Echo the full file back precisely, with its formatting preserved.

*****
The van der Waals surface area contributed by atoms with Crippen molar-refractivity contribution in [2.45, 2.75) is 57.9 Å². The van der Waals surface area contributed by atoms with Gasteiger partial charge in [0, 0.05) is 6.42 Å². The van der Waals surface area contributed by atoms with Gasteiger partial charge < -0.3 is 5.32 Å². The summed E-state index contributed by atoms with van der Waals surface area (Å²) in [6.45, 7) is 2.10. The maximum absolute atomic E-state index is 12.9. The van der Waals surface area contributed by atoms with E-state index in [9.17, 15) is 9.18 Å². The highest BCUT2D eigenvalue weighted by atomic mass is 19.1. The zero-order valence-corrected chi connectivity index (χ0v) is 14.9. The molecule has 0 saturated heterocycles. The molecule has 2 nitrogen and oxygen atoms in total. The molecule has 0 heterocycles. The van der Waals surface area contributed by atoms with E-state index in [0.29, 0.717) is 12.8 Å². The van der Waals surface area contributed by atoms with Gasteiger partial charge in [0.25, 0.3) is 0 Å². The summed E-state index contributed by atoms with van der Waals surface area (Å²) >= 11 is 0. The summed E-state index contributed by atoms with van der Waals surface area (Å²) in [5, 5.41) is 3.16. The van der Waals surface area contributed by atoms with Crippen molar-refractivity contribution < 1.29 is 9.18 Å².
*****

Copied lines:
The van der Waals surface area contributed by atoms with Crippen molar-refractivity contribution in [2.45, 2.75) is 57.9 Å². The van der Waals surface area contributed by atoms with Gasteiger partial charge in [0, 0.05) is 6.42 Å². The van der Waals surface area contributed by atoms with Gasteiger partial charge < -0.3 is 5.32 Å². The summed E-state index contributed by atoms with van der Waals surface area (Å²) in [6.45, 7) is 2.10. The maximum absolute atomic E-state index is 12.9. The van der Waals surface area contributed by atoms with E-state index in [9.17, 15) is 9.18 Å². The highest BCUT2D eigenvalue weighted by atomic mass is 19.1. The zero-order valence-corrected chi connectivity index (χ0v) is 14.9. The molecule has 0 saturated heterocycles. The molecule has 2 nitrogen and oxygen atoms in total. The molecule has 0 heterocycles. The van der Waals surface area contributed by atoms with E-state index in [0.29, 0.717) is 12.8 Å². The van der Waals surface area contributed by atoms with Gasteiger partial charge in [0.25, 0.3) is 0 Å². The summed E-state index contributed by atoms with van der Waals surface area (Å²) >= 11 is 0. The summed E-state index contributed by atoms with van der Waals surface area (Å²) in [5, 5.41) is 3.16. The van der Waals surface area contributed by atoms with Crippen molar-refractivity contribution < 1.29 is 9.18 Å².